Who said that developers can’t be entrepreneurs? Well in a web 2.0, they are given the chance and opportunity to be that CEO. In a web 1.0 world, developers were slaves to corporations enlisting their services to sell products to customers, become profitable and then update those same products for the next revision. In the new age, everyone is one the same planes, hierarchies will soon vanish and guess what, you are a CEO. As the CEO of a brand called you, you are empowered to make a difference, start your own company, on any topic, blog, and perhaps, change the world!

Personal branding is a term defined as “the process by which we differentiate ourselves by identifying and articulating our unique value proposition to achieve a specific goal.” Our brand is what others think of us when they hear our names, its how we are perceived and what makes us stand out from everyone else. Those who sit back and don’t use the personal branding practice will turn into commodities. As a developer, it’s your chance to craft new technologies that can be implemented online and by doing so you become more visible, credible and famous.

Through blogging and social networking, developers have the resources readily available to them to start building a business. If you don’t have the business skills or the capital to start you business or fund your software projects, then you can pick and choose from your communities to fill positions. How do you know who is qualified? You know from the comments, the content and their biography, if they have the necessary skills to help you on your project.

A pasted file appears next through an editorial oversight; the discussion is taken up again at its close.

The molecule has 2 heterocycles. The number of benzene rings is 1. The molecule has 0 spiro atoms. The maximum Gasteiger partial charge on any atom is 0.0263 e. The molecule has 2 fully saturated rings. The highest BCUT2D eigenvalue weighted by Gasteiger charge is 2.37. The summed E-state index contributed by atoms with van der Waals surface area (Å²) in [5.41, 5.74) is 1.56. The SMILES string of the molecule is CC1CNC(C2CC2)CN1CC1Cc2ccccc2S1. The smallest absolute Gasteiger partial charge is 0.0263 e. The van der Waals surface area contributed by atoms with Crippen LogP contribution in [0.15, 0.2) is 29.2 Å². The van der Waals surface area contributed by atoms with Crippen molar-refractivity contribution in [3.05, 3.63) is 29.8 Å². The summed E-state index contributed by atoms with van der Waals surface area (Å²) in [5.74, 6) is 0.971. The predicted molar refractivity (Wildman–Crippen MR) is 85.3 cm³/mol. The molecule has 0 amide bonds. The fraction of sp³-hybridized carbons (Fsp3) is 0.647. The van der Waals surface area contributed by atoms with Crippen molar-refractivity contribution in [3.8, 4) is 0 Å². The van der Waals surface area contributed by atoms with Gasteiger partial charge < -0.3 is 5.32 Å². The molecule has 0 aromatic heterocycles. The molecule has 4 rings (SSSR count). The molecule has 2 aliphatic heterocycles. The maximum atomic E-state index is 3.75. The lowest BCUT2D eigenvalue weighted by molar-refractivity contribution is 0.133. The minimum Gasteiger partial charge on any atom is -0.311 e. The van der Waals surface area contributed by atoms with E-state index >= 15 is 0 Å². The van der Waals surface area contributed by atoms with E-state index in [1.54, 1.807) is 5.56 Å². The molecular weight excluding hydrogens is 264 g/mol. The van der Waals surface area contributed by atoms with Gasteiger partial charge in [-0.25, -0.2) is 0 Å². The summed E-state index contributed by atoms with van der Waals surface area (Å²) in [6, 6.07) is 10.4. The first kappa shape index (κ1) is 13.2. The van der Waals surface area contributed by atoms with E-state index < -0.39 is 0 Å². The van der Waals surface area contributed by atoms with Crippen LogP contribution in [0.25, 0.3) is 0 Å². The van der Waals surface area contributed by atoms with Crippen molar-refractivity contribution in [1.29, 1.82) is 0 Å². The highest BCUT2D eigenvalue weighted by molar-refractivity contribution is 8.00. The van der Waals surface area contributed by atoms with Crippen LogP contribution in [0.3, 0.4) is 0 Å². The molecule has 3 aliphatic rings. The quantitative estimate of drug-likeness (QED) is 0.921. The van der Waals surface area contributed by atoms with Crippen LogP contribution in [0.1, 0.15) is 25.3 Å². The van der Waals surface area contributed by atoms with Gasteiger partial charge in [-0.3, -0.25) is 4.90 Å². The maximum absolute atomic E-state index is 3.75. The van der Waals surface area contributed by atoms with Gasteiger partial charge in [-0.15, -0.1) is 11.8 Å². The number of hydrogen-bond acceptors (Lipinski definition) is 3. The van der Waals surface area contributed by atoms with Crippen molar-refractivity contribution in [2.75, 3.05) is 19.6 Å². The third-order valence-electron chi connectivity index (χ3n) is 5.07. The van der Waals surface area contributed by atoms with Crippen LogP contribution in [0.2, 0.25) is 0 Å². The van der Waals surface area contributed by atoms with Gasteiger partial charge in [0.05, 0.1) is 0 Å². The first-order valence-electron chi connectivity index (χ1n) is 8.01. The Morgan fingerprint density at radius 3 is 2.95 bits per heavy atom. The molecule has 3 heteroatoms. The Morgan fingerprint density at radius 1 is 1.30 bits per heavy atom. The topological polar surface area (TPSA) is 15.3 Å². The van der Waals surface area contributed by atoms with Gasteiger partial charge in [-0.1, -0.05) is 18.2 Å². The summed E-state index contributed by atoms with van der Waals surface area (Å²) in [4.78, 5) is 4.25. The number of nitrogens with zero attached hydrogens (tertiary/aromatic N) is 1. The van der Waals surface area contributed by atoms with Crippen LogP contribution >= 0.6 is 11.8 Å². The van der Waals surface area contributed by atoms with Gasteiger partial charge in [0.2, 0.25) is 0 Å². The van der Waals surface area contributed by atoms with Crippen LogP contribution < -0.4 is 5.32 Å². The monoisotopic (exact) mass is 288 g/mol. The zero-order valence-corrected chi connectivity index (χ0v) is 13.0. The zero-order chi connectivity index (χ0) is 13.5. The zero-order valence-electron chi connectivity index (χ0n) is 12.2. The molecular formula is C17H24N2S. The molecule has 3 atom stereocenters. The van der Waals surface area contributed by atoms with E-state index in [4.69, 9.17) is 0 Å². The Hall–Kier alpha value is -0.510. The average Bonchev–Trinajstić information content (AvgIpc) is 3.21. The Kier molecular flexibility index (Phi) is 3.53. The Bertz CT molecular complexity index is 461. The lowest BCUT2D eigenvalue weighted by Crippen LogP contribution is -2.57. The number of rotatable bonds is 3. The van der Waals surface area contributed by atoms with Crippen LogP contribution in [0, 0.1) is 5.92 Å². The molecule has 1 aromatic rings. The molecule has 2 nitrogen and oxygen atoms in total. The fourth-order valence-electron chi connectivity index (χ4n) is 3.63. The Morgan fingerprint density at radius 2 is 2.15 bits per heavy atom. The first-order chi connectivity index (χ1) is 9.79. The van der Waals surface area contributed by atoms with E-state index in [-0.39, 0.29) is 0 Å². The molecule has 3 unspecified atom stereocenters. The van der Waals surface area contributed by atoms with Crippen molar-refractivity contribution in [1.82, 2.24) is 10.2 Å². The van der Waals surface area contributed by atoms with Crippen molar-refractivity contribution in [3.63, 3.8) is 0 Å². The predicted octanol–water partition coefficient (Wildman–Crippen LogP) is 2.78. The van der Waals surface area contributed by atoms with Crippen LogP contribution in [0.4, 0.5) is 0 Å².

Developers have the technical know-how to create the most impressive programs available and if that knowledge is paired with a businessman, then there is potential for an all-star team. I’ve seen this happen a lot on the web and sometimes the developer is also the businessman, such as Michael Arrington of TechCrunch. Whether it be a brand new social network (there are far too many as is) or a new application for business use, developers have more choices than ever and can freely connect with individuals online. To be an entrepreneur it now requires less money, but more people and great ideas.

Dan is the lead personal branding expert for generation-y. He commands the world famous Personal Branding Blog, publishes Personal Branding Magazine, directs Personal Branding TV, and is the head judge for the 2008 Personal Brand Awards

[tags]branding, entrepreneurs[/tags]

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Personal branding – turning developers into entrepreneurs

Truer words never spoken

I caught the kick off conference call of the Personal Branding Summit this morning and I’m glad I recommended it here yesterday: some really good insightful discussion about building a brand for individuals and small companies.